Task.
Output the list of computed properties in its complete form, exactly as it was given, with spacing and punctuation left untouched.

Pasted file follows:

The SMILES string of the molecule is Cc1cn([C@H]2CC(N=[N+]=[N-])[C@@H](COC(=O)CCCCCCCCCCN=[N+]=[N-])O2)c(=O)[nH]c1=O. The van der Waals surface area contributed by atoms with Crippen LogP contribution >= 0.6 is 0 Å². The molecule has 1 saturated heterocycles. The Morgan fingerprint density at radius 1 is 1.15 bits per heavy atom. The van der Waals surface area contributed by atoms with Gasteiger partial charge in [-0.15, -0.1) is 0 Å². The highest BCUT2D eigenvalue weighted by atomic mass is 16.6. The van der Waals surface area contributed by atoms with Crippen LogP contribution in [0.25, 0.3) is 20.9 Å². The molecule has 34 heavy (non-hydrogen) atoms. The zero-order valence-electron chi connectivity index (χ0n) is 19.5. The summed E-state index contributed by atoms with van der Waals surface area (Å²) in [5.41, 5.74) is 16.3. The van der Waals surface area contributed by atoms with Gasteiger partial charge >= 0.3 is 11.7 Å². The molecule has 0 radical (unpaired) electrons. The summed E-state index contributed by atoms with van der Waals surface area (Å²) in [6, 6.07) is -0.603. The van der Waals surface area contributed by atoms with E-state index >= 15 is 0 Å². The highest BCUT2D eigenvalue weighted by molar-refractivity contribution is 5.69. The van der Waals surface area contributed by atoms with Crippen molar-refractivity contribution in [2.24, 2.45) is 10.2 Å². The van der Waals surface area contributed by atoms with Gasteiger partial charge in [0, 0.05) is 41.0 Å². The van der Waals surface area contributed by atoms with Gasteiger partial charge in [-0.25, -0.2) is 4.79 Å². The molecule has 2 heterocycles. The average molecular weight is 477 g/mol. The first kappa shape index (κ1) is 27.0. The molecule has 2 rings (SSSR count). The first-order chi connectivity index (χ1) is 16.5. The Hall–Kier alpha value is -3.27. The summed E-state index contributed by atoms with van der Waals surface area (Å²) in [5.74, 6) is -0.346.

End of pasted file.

The SMILES string of the molecule is Cc1cn([C@H]2CC(N=[N+]=[N-])[C@@H](COC(=O)CCCCCCCCCCN=[N+]=[N-])O2)c(=O)[nH]c1=O. The van der Waals surface area contributed by atoms with Crippen LogP contribution >= 0.6 is 0 Å². The molecule has 1 saturated heterocycles. The Morgan fingerprint density at radius 1 is 1.15 bits per heavy atom. The van der Waals surface area contributed by atoms with Gasteiger partial charge in [-0.15, -0.1) is 0 Å². The highest BCUT2D eigenvalue weighted by atomic mass is 16.6. The van der Waals surface area contributed by atoms with Crippen LogP contribution in [0.25, 0.3) is 20.9 Å². The molecule has 34 heavy (non-hydrogen) atoms. The zero-order valence-electron chi connectivity index (χ0n) is 19.5. The summed E-state index contributed by atoms with van der Waals surface area (Å²) in [5.41, 5.74) is 16.3. The van der Waals surface area contributed by atoms with Gasteiger partial charge >= 0.3 is 11.7 Å². The molecule has 0 radical (unpaired) electrons. The summed E-state index contributed by atoms with van der Waals surface area (Å²) in [6, 6.07) is -0.603. The van der Waals surface area contributed by atoms with E-state index >= 15 is 0 Å². The highest BCUT2D eigenvalue weighted by molar-refractivity contribution is 5.69. The van der Waals surface area contributed by atoms with Crippen molar-refractivity contribution in [2.24, 2.45) is 10.2 Å². The van der Waals surface area contributed by atoms with Gasteiger partial charge in [0, 0.05) is 41.0 Å². The van der Waals surface area contributed by atoms with Gasteiger partial charge in [-0.25, -0.2) is 4.79 Å². The molecule has 2 heterocycles. The average molecular weight is 477 g/mol. The first kappa shape index (κ1) is 27.0. The molecule has 2 rings (SSSR count). The first-order chi connectivity index (χ1) is 16.5. The Hall–Kier alpha value is -3.27. The summed E-state index contributed by atoms with van der Waals surface area (Å²) in [5.74, 6) is -0.346.